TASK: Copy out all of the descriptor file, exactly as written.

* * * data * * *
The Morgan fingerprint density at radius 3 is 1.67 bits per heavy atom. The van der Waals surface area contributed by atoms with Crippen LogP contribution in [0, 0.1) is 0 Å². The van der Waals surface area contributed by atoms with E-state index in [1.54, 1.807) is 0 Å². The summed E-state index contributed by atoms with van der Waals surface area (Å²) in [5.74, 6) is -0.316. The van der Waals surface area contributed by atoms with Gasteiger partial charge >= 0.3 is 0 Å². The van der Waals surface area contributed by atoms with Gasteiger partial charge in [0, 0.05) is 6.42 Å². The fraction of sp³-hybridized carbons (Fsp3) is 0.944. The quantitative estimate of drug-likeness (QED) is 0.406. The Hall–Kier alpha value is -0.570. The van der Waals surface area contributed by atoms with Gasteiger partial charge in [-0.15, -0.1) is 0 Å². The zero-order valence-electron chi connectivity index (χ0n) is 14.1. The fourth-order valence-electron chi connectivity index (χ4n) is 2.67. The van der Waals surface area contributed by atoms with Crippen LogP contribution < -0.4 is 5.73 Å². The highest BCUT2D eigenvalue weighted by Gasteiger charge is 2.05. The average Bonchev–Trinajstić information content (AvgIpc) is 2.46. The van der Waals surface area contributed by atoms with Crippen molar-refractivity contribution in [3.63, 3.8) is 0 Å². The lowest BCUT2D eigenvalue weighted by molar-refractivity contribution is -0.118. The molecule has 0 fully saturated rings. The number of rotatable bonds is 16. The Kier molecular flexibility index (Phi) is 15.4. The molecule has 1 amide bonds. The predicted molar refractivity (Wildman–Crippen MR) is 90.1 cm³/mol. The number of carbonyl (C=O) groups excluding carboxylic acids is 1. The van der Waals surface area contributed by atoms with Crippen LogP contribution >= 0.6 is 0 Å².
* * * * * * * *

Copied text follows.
The Morgan fingerprint density at radius 3 is 1.67 bits per heavy atom. The van der Waals surface area contributed by atoms with Crippen LogP contribution in [0, 0.1) is 0 Å². The van der Waals surface area contributed by atoms with E-state index in [1.54, 1.807) is 0 Å². The summed E-state index contributed by atoms with van der Waals surface area (Å²) in [5.74, 6) is -0.316. The van der Waals surface area contributed by atoms with Gasteiger partial charge >= 0.3 is 0 Å². The van der Waals surface area contributed by atoms with Gasteiger partial charge in [0, 0.05) is 6.42 Å². The fraction of sp³-hybridized carbons (Fsp3) is 0.944. The quantitative estimate of drug-likeness (QED) is 0.406. The Hall–Kier alpha value is -0.570. The van der Waals surface area contributed by atoms with Gasteiger partial charge in [-0.15, -0.1) is 0 Å². The zero-order valence-electron chi connectivity index (χ0n) is 14.1. The fourth-order valence-electron chi connectivity index (χ4n) is 2.67. The van der Waals surface area contributed by atoms with Crippen LogP contribution < -0.4 is 5.73 Å². The highest BCUT2D eigenvalue weighted by Gasteiger charge is 2.05. The average Bonchev–Trinajstić information content (AvgIpc) is 2.46. The van der Waals surface area contributed by atoms with Crippen molar-refractivity contribution in [3.63, 3.8) is 0 Å². The lowest BCUT2D eigenvalue weighted by molar-refractivity contribution is -0.118. The molecule has 0 fully saturated rings. The number of rotatable bonds is 16. The Kier molecular flexibility index (Phi) is 15.4. The molecule has 1 amide bonds. The predicted molar refractivity (Wildman–Crippen MR) is 90.1 cm³/mol. The number of carbonyl (C=O) groups excluding carboxylic acids is 1. The van der Waals surface area contributed by atoms with Crippen LogP contribution >= 0.6 is 0 Å².